My Words at 30.

My Words at 30.

 

God I still love this song. Such a classic.

I first listened to this song when I was somewhere around the age of 18. Twelve years later it’s still great.

I thought I’d be scared or freaked out by thirty.

But I’m pretty happy about it. I’ve got a lot of reasons to love where I’m at in my life. Looking back at all the things that I’ve done (get it?) brings me more joy than anything else.

There are many various ways to measure how my life has gone, but…

I have so much love in my life. And I have given so much love and happiness to others over the course of my thirty years. Of all the things that I’ve done, that’s really all that matters.

As a thirty year old man, I feel in many ways like a better, stronger, wiser version of my younger self. I’ve grown up in the ways that are valuable, and I’ve stayed young in the ways that matter.

I can’t ask for much more than that.


I think one of the strongest truths that I know now at my age is this:

Words mean everything. 

The words you tell yourself in your head will define you. Positive or negative you will make them real.

The words you say to others about yourself–sooner or later you will accept them as truth even if you didn’t in the beginning.

The things you say to other people and the things they say to you is the fabric all of humanity is built on. Say good things, meaningful things, useful things, funny things–be careful with the hammer that is your anger and frustration. Saying harsh or critical things is necessary in life. But do not make it something that gives you power or satisfaction.

Many people live in fear of saying positive, kind or flattering things to others. They only do so sparingly as if it somehow is a risk that makes us lesser, weaker or vulnerable. It does not. Do not believe the lie that kindness is weakness. Kindness is true strength.

Thank you to everyone that has made my 30th birthday something special. I love you guys. And to those that have never met me or do not know me, I love you too. I hope all’s well.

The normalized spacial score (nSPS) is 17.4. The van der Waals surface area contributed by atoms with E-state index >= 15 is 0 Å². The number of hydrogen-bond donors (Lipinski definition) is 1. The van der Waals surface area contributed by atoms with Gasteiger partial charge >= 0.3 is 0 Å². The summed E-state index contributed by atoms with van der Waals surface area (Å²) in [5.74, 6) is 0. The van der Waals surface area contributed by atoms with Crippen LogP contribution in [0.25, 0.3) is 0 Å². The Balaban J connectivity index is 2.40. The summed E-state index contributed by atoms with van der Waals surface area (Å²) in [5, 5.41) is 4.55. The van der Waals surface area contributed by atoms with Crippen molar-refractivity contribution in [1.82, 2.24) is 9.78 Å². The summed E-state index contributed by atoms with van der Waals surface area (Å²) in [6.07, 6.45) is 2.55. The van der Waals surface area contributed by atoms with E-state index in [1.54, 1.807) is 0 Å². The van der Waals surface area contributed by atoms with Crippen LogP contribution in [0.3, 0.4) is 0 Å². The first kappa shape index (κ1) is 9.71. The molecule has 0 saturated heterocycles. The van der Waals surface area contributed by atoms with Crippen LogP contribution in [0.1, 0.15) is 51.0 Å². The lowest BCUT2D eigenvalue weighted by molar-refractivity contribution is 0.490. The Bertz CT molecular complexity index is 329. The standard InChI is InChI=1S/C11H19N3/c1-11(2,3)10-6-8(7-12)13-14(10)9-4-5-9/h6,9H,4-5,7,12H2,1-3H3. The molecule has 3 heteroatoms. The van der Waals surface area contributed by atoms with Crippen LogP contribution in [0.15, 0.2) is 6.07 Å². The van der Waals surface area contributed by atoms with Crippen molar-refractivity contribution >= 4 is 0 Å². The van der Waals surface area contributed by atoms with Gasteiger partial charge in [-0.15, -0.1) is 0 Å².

-Evan

 

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A Moment of Reflection.

A Moment of Reflection.
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Dan, my brother, and Myself (right) circa 2008ish

Part of the many things one must undertake when being an indie author is writing about yourself.

It’s always a weird task. By nature, you need to be self-promoting. But I think many writers feel a natural humility, a self-effacing tendency that says there are so many more better than me. But, people don’t want to hear about other people when they’re looking at your book. They want to know about you.

So, this is what I came up with for my Amazon “about the author” page:

Like so many of you, I am a man obsessed with stories.

From the earliest parts of my youth that I can remember, I yearned for imaginary worlds. I created stories and lived them out in my own footsteps, found myself engrossed in fantasy novels, mystery novels, roleplaying games, television shows, perhaps most of all, history.

The world, to me, was a great story, filled with endless billions of stories, alive and dead, real and imagined. I did not seek to know them all; but only to be enthralled with as many as I could possibly come by.

So when I was 18, and I first attempted creative writing, it suddenly made sense to me that everything else I had been pursuing fell woefully short of something deeper in me. Now, all I want is what many writers want; to share their own stories, to evoke feeling and inspiration and motivation in others.

After all, so many who have come before have done the same for me. I look only to continue the tradition. In my own way.

I’ve been a professional poker player for eight years. I’ve backpacked europe, I’ve biked alone across the northeastern US by myself when I was eighteen. I grew up living on a boat half the year every year. I’ve hung out in grimy side streets and in sprawling mansions and empty parking lots. I’ve read a lot of books, played a lot of video games, I’ve grown up and I’ve stayed young and no matter what I learn and whatever I believe life is in this moment, I’m still searching. I think I always will be.

-Evan Pickering

It’s a Long, Long Road

It’s a Long, Long Road

Man, that kills me every time.